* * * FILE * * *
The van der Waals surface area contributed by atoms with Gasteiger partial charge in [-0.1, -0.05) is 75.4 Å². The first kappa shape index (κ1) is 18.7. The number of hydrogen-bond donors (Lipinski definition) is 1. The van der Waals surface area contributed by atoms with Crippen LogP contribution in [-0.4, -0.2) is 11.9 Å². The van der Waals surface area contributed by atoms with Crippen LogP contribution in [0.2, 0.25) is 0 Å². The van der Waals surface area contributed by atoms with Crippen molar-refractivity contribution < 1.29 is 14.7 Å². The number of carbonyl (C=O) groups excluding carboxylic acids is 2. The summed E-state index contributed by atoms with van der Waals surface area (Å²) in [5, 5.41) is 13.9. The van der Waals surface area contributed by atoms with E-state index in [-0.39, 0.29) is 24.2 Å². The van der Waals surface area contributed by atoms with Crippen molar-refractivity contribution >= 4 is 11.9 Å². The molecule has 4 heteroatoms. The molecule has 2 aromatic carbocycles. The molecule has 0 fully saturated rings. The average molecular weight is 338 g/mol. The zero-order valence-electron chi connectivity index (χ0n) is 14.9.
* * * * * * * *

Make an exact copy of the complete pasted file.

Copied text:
The van der Waals surface area contributed by atoms with Gasteiger partial charge in [-0.1, -0.05) is 75.4 Å². The first kappa shape index (κ1) is 18.7. The number of hydrogen-bond donors (Lipinski definition) is 1. The van der Waals surface area contributed by atoms with Crippen LogP contribution in [-0.4, -0.2) is 11.9 Å². The van der Waals surface area contributed by atoms with Crippen LogP contribution in [0.2, 0.25) is 0 Å². The van der Waals surface area contributed by atoms with Crippen molar-refractivity contribution < 1.29 is 14.7 Å². The number of carbonyl (C=O) groups excluding carboxylic acids is 2. The summed E-state index contributed by atoms with van der Waals surface area (Å²) in [5, 5.41) is 13.9. The van der Waals surface area contributed by atoms with E-state index in [-0.39, 0.29) is 24.2 Å². The van der Waals surface area contributed by atoms with Crippen molar-refractivity contribution >= 4 is 11.9 Å². The molecule has 4 heteroatoms. The molecule has 2 aromatic carbocycles. The molecule has 0 fully saturated rings. The average molecular weight is 338 g/mol. The zero-order valence-electron chi connectivity index (χ0n) is 14.9.